It is easy for us to forget that prayer is not a one-sided monologue. If we wish to get to know God better, we need to listen to what he says. This means leaving space in our prayers where we give God a chance to get a word in. Listening to God is not about hearing voices – though some people do hear a distinct voice which they recognise as God’s – but it is about being attentive in the silence. God always wants to communicate with us but we can be slow to listen. As we discussed last week, one of the main ways in which God speaks to us is through the Bible. Therefore it is good to include some reading of the Bible as part of a time of prayer. We might then use what we have read to help us know what to pray for. If we have read a Psalm, it might remind us of something about God’s character that we wish to give thanks for. If we have read one of Jesus’ miracles it might remind us that God loves the poor and the marginal and prompt us to pray for them. We might write our own Psalm of praise inspired by one we have read as I did for my last blog from Jerusalem. Or we might take one of St Paul’s prayers for the church and use it to pray for our church or people we know. Ever since I knew that I was coming to the Itchen Valley, I have been regularly praying Paul’s prayer for the Ephesians for you (Ephesians 3.14-21). Praying using the scriptures is powerful because we are praying the word of God which is ‘living and active’ (Hebrews 4.12) and we can be confident that we are praying for things that God wants.
- A balanced approach
Whilst God loves it when we chat with him and bring our concerns to him, prayer is not intended to be a long list of things we want him to do for us. Intercession is a really important part of prayer – if they need something, we want our children to ask us for it – but it is not the only part. It can therefore be helpful to have a loose structure to ensure a more balanced approach to our prayers. There are many you could use but I want to mention just three:
- The Lord’s Prayer
When the disciples asked Jesus to teach them how to pray, he gave them this prayer:
This is an incredibly powerful prayer. As the Archbishops of Canterbury and York wrote recently:
‘It is impossible to overstate the life-transforming power of the Lord’s Prayer. It is a prayer that is reassuring enough to be on the lips of the dying and yet dangerous enough to be banned in cinemas. It is famous enough to be spoken each day by billions in hundreds of languages and yet intimate enough to draw us ever closer into relationship with Jesus. It is simple enough to be memorised by small children and yet profound enough to sustain a whole lifetime of prayer. When we pray it with sincerity and with joy, there is no imagining the new ways in which God can use us to his glory.’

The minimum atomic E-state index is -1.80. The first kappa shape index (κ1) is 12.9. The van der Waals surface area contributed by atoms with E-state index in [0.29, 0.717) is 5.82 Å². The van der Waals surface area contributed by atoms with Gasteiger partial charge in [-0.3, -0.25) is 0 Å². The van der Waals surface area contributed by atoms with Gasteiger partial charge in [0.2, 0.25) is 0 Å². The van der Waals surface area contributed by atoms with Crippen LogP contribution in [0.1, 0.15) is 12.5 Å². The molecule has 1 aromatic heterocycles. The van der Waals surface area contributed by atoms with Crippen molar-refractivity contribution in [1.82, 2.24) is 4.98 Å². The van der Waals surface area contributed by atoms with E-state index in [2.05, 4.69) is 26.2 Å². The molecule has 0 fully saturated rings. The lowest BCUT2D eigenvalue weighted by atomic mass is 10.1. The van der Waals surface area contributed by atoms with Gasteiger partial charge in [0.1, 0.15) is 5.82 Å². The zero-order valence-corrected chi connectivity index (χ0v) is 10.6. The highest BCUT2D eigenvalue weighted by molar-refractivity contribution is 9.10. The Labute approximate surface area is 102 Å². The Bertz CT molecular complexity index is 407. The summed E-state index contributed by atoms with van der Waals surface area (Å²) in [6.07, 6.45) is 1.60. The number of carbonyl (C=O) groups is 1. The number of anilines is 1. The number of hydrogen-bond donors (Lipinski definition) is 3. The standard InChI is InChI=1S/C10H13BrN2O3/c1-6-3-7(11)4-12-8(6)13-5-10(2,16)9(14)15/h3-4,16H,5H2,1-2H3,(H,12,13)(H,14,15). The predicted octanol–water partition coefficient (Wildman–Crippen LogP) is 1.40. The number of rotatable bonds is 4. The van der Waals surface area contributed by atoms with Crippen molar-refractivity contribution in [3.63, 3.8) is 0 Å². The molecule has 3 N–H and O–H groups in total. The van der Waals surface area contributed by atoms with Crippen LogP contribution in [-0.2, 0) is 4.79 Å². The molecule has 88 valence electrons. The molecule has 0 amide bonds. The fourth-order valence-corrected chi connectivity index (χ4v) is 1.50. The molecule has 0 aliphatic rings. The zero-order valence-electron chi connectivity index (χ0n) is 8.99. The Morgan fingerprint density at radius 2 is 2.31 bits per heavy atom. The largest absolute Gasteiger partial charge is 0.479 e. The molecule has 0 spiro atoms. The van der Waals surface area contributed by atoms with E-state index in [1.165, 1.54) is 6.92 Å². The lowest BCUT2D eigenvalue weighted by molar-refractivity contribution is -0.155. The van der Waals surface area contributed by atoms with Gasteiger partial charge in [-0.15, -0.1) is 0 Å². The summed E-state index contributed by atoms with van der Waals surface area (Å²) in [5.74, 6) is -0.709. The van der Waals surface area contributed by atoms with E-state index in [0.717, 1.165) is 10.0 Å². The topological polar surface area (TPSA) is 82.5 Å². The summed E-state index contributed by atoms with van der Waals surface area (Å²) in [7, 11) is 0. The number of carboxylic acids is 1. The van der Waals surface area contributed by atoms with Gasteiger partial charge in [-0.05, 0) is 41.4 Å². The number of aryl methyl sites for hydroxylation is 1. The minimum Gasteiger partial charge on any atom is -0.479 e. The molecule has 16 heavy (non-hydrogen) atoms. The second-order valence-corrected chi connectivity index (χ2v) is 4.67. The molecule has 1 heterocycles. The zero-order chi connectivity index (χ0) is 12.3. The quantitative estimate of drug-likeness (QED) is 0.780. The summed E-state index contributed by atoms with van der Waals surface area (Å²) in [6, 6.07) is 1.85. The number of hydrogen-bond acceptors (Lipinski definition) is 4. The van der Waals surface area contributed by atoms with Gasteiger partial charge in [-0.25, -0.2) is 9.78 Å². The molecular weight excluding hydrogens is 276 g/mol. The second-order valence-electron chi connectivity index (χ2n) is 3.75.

You might like to pray the Lord’s Prayer through slowly or use it as a structure for your prayers, taking a phrase and talking with God about it. I have included some ideas about this on the back of the question sheet. Of course, in praying the Lord’s Prayer, you are praying using words from the Bible.
Another helpful structure is given by the acronym ACTS which reminds us to include
Adoration – praising God for who he is and what he has done
Confession – asking God’s forgiveness for anything we have done wrong
Thanksgiving – for health, family, friends, answered prayer etc
Supplication – praying for ourselves, our friends and for others.
- finger prayers
thumb (nearest to us) -pray for those nearest to us, our family and friends
index finger (pointing finger) – pray for those who point us in the right direction e.g. church leaders, teachers
middle finger (tallest) – pray for those who lead us e.g. political, economic, cultural leaders
ring finger (our weakest finger) – pray for those who are sick or in need
little finger – pray for ourselves
We are enormously privileged for we are invited to keep company with God. Jesus enables us to come before God and be his beloved children. Prayer is the most important thing we do in our lives because it is the main way in which we develop our relationship with our heavenly Father. The more we know God, the more we will pray for the things he would have us pray and the more answers to prayer we will see. So let us
‘Rejoice always, pray continually, give thanks in all circumstances; for this is God’s will for you [and me] in Christ Jesus.’ (1 Thessalonians 5.16-17)